How to survive in FTL

A little while back I read Tom Francis’ excellent compilation of Spelunky tips. I suck at Spelunky, but after reading those, I sucked marginally less, and now I’m going to do the same thing for you, only with FTL.

Like Spelunky, FTL is a simple but brilliant roguelike built around risk/reward calculations. And like Spelunky, following a few simple principles can improve your game a lot. I’ve been playing this game since it was an IGF entry, so I know a thing or two about how to survive in space. So listen up Captains, because it’s a cold, hard universe out there.

General Tips

Take your time – The game gets harder with every sector, so it’s best to farm as many resources as possible before moving onwards. Ideally you should hit the exit at the last possible moment.

Save your scrap – It’s tempting to buy upgrades as soon as possible, but that’s actually a bad idea. You might spot a store with a nice item, or find a cool weapon you need to upgrade your systems to use. It’s better to save up your scrap for a while, especially in the first few sectors. Unless you’re in serious danger you should wait until you’re at 70-100 scrap with no stores in sight before spending.

Time your shots – Shields regenerate and systems get repaired, so don’t fire everything as soon as it cools down. Instead fire several weapons in a burst, knock down their shields, do as much damage as possible, and then wait until you can do it again.

Explore homewords – If you see a sector called ‘homeworld’, you should go there. All the events that give you new ships are in the homeworld sectors, Even if you’ve unlocked that ship already the quest will still be around, and will reward you with excellent loot. I won’t spoil anything for you here, but if you want a full guide on how to get each ship and what they do, you can go here.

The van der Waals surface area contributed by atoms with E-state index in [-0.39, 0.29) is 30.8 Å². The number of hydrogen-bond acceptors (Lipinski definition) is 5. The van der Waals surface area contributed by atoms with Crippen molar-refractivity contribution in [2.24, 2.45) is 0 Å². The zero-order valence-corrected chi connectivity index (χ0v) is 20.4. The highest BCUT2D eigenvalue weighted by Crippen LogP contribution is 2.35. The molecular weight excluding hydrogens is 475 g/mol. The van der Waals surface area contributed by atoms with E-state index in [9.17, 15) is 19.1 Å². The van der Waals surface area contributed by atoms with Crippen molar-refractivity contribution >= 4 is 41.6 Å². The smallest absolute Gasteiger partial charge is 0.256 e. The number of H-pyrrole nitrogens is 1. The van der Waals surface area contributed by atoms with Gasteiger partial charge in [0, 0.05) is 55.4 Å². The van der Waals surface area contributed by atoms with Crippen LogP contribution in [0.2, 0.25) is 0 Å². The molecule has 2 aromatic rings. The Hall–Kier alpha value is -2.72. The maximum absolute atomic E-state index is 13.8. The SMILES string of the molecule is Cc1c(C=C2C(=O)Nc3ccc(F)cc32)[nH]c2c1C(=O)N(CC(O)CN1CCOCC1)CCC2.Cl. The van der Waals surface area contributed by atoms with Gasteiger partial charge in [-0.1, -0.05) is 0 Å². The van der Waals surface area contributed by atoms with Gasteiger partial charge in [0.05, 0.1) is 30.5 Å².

Flush them into space – Opening your airlocks has a lot of benefits, like putting out fires and damaging boarders, just make sure you don’t kill your own crew in the process. Upgrading your doors can help trap boarders while they suffocate.

Fight in the medbay – It’s really hard to die in your own medbay, so that’s the best place to fight boarders. You can lure them there by opening the doors for them. or just punching them a couple of times and running away.

Upgrade everything – If you have spare scrap, upgrade things like the cockpit, medbay, doors, sensors and oxygen, Eeen if you don’t intend to use them. Upgrades increase a system’s durability, and one cheap upgrade will make them last twice as long before shutting down.

Give no quarter – Most ships will offer to surrender on low health. This is almost always not worth it, you’ll generally get more loot by destroying them. Unless they’re offering something special, like a weapon or crew member, just blow them up.

Learn to love nebulas – I hated nebulas when I first played this game, now I love them. Slowing down the rebel fleet is a godsend, and although plasma storms are evil (they halve your power supply) they’re actually pretty rare.

Micro like hell – You can pause FTL at any time and issue orders, which means you can do a lot of micro-management to help yourself out. For instance you can pause the game when the enemy fires a missile to shunt power from your shields into engines or drones. You can also keep a boarding party constantly moving to keep them alive while your teleporter recharges.


Shields – Upgrading your shields quickly is a sound strategy. Getting two shields in sector one or two will let you shrug off a lot of damage. There’s no point buying one shield upgrade, save your scrap and till you can buy both at once, plus any power you need.

Engines – Engines benefit the most from crewing, so it isn’t as important to power them up early as shields. However your pilot and engineer will get experience for every successful dodge, so they’ll train faster the more you invest.

Weapons – Never upgrade these unless you’re aiming to power a specific weapon, it’s just pointless. You don’t always need to run all your weapons at once. Switching from missiles to beams when shields go down is good strategy and saves on scrap.

Cloaking device – One of the most powerful optional systems in the game. Activating cloak gives you a massive evasion bonus, over 100% if you’ve got half decent engines. Time it to avoid volleys of fire, especially missiles, which will tear your shields apart. One of the best ways to beat the end boss is with judicious cloaking. The stealth weapon augment makes this even better.

Teleporter – Teleporters are powerful, but tricky to use. They cost a lot of scrap to buy you’ll need good melee crew members to take advantage of it. If you do plan to use it, get both the teleporter and your sensors to level two as fast as possible. Killing the enemy crew by boarding will generally get you a better reward than blowing up their ship, making this incredibly useful in the early/mid game. Never teleport aboard an unmanned ship though, there’s no oxygen inside.